Behind the Practice: Planning the K-2 Skills Block with Sarah Mitchell, Katie Benton and Brenna Schneider
This video shows Sarah Mitchell (Instructional Coach), Katie Benton (2nd Grade Teacher) and Brenna Schneider (Kindergarten Teacher), thinking about their work implementing the K-2 Skills Block at Lead Academy. The coach and teachers describe the importance of the Skills Block, and how to use the phases and micro-phases to most strategically group students and plan differentiated activities. The video addresses common questions and challenges teachers face when implementing this component of the EL Education Language Arts curriculum at grades K-2, in particular how to make most strategic use of the differentiated small group time.
- My name is Sarah Mitchell. I’m the instructional coach at Lead Academy Charter School in Greenville, South Carolina.
- My name’s Katie Benton. I am a second grade teacher here at Lead Academy. I have been teaching for three years now.
- My name’s Brenna Schneider. I’m the kindergarten teacher at Lead Academy and I’ve been teaching kindergarten for two years.
- When I first saw the Skills Block materials, I kinda thought, oh that’s nice. It’s little stations that you run through throughout the day. It is not stations. It is a highly intentional curriculum where a teacher is getting to really use their professional knowledge to sit down and say I have this struggling student or I have this really high-achieving student. What do I need to do for this hour a day to really meet their needs?
- They have activities intentionally planned specifically for them. And all of the activities are engaging and fun and it keeps them self-managed in their rotations.
- Everything in Skills Block is intentional. All the activities that we do really have a purpose behind them. It really boils down to the assessments that we do. Every activity that we choose is based on where a student is and the needs that they have based on their micro-phases.
- Those micro-phases seem very real and it’s amazing how accurate they actually are. When it tells me that they specifically need to be working on long vowel sounds or beginning sounds, I notice that when given a spelling assessment those are the very things that are their weakness.
- Once I understood where those students are supposed to be in those micro-phases, I became much more confident on what materials and what activities they needed to be doing in those small group times.
- So one of the most powerful pieces of the curriculum comes out of Skills Block. It starts with the teacher individually assessing each student to find out their specific reading and decoding strengths and weaknesses. From there, the teacher will sit down and they’ll take the assessment results and they’ll have an assessment conversion chart that tells them okay, based on these results, these are the exact skills that that student needs to be working on for this week in school. The teacher is able to take those ideas from the assessment conversion chart and design differentiated small group instruction.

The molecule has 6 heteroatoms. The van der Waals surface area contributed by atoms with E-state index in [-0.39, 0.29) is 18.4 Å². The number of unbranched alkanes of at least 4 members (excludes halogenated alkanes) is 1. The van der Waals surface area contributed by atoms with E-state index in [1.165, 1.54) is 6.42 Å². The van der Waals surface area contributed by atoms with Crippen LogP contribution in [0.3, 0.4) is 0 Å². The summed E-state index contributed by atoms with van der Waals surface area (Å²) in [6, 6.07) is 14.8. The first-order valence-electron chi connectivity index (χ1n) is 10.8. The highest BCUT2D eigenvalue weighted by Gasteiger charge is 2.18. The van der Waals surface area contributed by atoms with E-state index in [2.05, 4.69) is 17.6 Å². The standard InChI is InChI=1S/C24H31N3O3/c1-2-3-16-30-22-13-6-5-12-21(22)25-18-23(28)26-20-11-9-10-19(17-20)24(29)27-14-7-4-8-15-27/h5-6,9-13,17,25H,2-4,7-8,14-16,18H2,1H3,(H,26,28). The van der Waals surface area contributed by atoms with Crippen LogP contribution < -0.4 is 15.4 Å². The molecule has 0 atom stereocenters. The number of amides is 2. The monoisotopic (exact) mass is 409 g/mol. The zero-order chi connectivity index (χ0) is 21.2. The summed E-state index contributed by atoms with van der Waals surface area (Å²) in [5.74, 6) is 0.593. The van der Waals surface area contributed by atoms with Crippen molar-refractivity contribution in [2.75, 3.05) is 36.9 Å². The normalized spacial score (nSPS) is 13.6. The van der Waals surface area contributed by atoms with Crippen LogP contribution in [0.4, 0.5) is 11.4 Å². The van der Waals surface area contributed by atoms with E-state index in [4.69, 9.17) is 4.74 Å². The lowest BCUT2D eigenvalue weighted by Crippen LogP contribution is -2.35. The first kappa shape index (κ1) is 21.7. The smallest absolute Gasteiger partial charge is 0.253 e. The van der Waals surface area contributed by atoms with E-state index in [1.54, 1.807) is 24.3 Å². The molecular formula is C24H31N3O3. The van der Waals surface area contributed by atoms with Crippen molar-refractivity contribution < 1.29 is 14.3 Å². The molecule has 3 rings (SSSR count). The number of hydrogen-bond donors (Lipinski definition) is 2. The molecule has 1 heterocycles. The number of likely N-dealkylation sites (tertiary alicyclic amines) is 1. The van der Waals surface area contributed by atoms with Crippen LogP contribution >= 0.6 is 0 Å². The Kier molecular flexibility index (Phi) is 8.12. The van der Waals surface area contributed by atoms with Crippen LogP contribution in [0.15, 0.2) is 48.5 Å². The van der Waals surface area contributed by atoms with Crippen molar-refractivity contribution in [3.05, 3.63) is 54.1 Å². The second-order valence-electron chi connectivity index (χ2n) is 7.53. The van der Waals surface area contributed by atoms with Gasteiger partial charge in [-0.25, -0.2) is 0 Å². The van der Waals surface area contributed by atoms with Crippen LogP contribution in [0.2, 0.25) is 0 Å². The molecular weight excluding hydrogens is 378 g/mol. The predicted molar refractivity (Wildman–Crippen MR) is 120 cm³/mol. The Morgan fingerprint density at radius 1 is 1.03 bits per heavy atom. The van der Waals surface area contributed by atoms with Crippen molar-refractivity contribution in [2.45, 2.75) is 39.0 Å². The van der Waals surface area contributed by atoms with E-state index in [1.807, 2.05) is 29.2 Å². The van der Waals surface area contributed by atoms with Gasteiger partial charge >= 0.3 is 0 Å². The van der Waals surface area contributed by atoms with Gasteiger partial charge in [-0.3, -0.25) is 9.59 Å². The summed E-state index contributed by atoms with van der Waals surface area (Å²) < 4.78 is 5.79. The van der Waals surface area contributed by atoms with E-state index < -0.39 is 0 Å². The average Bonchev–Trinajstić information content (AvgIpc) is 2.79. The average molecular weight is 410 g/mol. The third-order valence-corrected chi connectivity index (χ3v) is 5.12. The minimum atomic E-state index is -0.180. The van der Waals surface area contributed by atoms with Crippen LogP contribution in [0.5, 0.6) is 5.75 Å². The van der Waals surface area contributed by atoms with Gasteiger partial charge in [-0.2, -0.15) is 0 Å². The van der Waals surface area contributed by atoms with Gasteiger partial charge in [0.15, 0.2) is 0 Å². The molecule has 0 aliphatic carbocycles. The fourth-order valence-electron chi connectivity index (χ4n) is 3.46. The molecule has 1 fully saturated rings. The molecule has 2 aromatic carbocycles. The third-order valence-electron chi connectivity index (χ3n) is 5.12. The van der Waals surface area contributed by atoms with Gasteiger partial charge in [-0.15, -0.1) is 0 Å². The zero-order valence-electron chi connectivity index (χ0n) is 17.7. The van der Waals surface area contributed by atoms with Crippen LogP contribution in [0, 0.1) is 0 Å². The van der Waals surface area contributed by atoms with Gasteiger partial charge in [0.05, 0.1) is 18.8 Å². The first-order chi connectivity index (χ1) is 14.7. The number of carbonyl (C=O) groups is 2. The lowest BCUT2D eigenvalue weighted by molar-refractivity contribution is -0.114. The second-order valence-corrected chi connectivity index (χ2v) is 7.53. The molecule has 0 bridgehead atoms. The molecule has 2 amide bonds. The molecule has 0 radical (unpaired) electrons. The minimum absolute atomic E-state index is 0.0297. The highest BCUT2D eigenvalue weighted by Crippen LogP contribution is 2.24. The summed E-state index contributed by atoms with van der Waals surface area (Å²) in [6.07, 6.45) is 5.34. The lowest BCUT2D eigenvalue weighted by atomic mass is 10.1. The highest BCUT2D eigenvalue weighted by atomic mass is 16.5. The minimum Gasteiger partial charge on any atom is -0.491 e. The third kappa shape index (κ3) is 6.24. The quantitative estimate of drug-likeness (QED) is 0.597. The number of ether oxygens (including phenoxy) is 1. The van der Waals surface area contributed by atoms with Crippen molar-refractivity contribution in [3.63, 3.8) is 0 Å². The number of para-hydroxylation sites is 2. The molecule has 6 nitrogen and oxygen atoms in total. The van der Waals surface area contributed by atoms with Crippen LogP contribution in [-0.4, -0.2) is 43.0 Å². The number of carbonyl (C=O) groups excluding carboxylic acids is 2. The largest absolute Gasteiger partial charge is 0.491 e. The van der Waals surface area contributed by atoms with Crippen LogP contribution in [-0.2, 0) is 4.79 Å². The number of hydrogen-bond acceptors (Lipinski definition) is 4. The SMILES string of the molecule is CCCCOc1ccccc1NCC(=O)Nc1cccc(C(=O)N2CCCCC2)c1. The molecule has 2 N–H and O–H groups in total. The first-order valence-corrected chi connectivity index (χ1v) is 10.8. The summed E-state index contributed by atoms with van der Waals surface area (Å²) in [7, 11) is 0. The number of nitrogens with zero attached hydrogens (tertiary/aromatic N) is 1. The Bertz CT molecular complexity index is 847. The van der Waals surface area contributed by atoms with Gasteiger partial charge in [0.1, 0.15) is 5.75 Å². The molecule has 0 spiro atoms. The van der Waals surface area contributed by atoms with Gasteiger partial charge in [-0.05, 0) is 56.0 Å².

- Not only are there Benchmark assessments in Skills Block but there are also ongoing assessments as well. We use Snapchat assessments as well as Cycle assessments. The Snapchat assessments actually happen almost every lesson. It’s simple, it’s a checklist.
- So there’s an activity bank of choices that a teacher can look at and say, well here are some things I can now implement in these differentiated, small groups.
- Word work rotations there is a wonderful activity bank that Yale’s provided with a variety of games and activities. It gives specific ideas for meeting the students in their specific micro-phases. From one of my groups I knew that beginning sounds and sound combinations was a little bit of a challenge for them especially, so I gave them the sandwich game in which they were working on those beginning sounds with some of my more advanced students that were kind of not in the consolidated phases of second grade. I went and watched a third grade teacher and her structure of the odd block and observed and took notes on the structure and the way it was laid out.
- Material management is very important in Skills Block. Once you make the games for the small groups, then you can reuse them not only the next year but also as the students move through those micro-phases. It does take a little bit of time getting those materials prepared. There is some cutting to be done, putting in baggies, making copies. I try to get that done a week in advance so I am prepared for the next week and I’m not trying to run around.
- It took a lot of practice breaking down exactly what self-management means. Setting up norms. Our second graders seemed to take pride and joy in the fact that they can manage themselves at such a young age because that’s not something that typically is expected of children their age.
- I am passionate about Skills Block because I am seeing the movement and the change in my students.
- I have such a better understanding of what my students need and I can support those students in that way.
- There’s just a great equity during this time.
- We just love the joy that it brings not only to our students. I love the joy and the excitement that it brings to teachers, too. It’s really neat that on a teacher’s planning period they’re gonna run down the hallway to tell me that they’ve reassessed this kid and they’ve grown three levels since their last benchmark assessment. So to see that joy in teachers again, that they’re having fun teaching, they’re having fun delivering, really demanding rigorous work to kids and it’s not drudgery. We enjoy our school day and the curriculum is to thank for that.